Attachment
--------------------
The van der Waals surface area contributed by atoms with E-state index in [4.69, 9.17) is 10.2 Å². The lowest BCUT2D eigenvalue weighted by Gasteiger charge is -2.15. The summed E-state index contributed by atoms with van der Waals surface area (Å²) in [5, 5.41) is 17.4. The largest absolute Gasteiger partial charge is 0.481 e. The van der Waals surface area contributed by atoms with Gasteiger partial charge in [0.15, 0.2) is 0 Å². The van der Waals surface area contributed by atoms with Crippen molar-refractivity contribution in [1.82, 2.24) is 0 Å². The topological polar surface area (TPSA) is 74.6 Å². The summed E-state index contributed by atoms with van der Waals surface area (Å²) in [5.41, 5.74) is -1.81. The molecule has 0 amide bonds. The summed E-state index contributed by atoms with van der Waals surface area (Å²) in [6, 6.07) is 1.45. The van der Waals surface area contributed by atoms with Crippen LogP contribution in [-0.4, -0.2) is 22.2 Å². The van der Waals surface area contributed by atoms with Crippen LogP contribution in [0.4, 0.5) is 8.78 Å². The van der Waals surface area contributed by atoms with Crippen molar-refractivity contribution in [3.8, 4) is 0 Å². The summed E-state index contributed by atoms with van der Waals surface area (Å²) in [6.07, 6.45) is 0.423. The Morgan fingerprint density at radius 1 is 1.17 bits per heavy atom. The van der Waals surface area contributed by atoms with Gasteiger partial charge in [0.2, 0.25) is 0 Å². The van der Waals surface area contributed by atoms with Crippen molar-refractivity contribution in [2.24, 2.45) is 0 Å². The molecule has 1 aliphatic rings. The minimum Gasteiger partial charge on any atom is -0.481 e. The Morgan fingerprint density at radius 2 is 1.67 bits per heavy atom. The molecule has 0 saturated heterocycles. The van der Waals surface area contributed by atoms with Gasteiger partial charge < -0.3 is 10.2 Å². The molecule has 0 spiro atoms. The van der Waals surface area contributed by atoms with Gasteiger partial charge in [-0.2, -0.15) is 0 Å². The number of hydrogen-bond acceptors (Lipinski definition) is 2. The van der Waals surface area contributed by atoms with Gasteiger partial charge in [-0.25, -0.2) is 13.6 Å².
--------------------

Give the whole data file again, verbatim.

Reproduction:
The van der Waals surface area contributed by atoms with E-state index in [4.69, 9.17) is 10.2 Å². The lowest BCUT2D eigenvalue weighted by Gasteiger charge is -2.15. The summed E-state index contributed by atoms with van der Waals surface area (Å²) in [5, 5.41) is 17.4. The largest absolute Gasteiger partial charge is 0.481 e. The van der Waals surface area contributed by atoms with Gasteiger partial charge in [0.15, 0.2) is 0 Å². The van der Waals surface area contributed by atoms with Crippen molar-refractivity contribution in [1.82, 2.24) is 0 Å². The topological polar surface area (TPSA) is 74.6 Å². The summed E-state index contributed by atoms with van der Waals surface area (Å²) in [5.41, 5.74) is -1.81. The molecule has 0 amide bonds. The summed E-state index contributed by atoms with van der Waals surface area (Å²) in [6, 6.07) is 1.45. The van der Waals surface area contributed by atoms with Crippen LogP contribution in [-0.4, -0.2) is 22.2 Å². The van der Waals surface area contributed by atoms with Crippen LogP contribution in [0.4, 0.5) is 8.78 Å². The van der Waals surface area contributed by atoms with Crippen molar-refractivity contribution in [3.8, 4) is 0 Å². The summed E-state index contributed by atoms with van der Waals surface area (Å²) in [6.07, 6.45) is 0.423. The Morgan fingerprint density at radius 1 is 1.17 bits per heavy atom. The van der Waals surface area contributed by atoms with Gasteiger partial charge in [0.2, 0.25) is 0 Å². The van der Waals surface area contributed by atoms with Crippen molar-refractivity contribution in [2.24, 2.45) is 0 Å². The molecule has 1 aliphatic rings. The minimum Gasteiger partial charge on any atom is -0.481 e. The Morgan fingerprint density at radius 2 is 1.67 bits per heavy atom. The molecule has 0 saturated heterocycles. The van der Waals surface area contributed by atoms with Gasteiger partial charge < -0.3 is 10.2 Å². The molecule has 0 spiro atoms. The van der Waals surface area contributed by atoms with Gasteiger partial charge in [-0.2, -0.15) is 0 Å². The number of hydrogen-bond acceptors (Lipinski definition) is 2. The van der Waals surface area contributed by atoms with Gasteiger partial charge in [-0.25, -0.2) is 13.6 Å².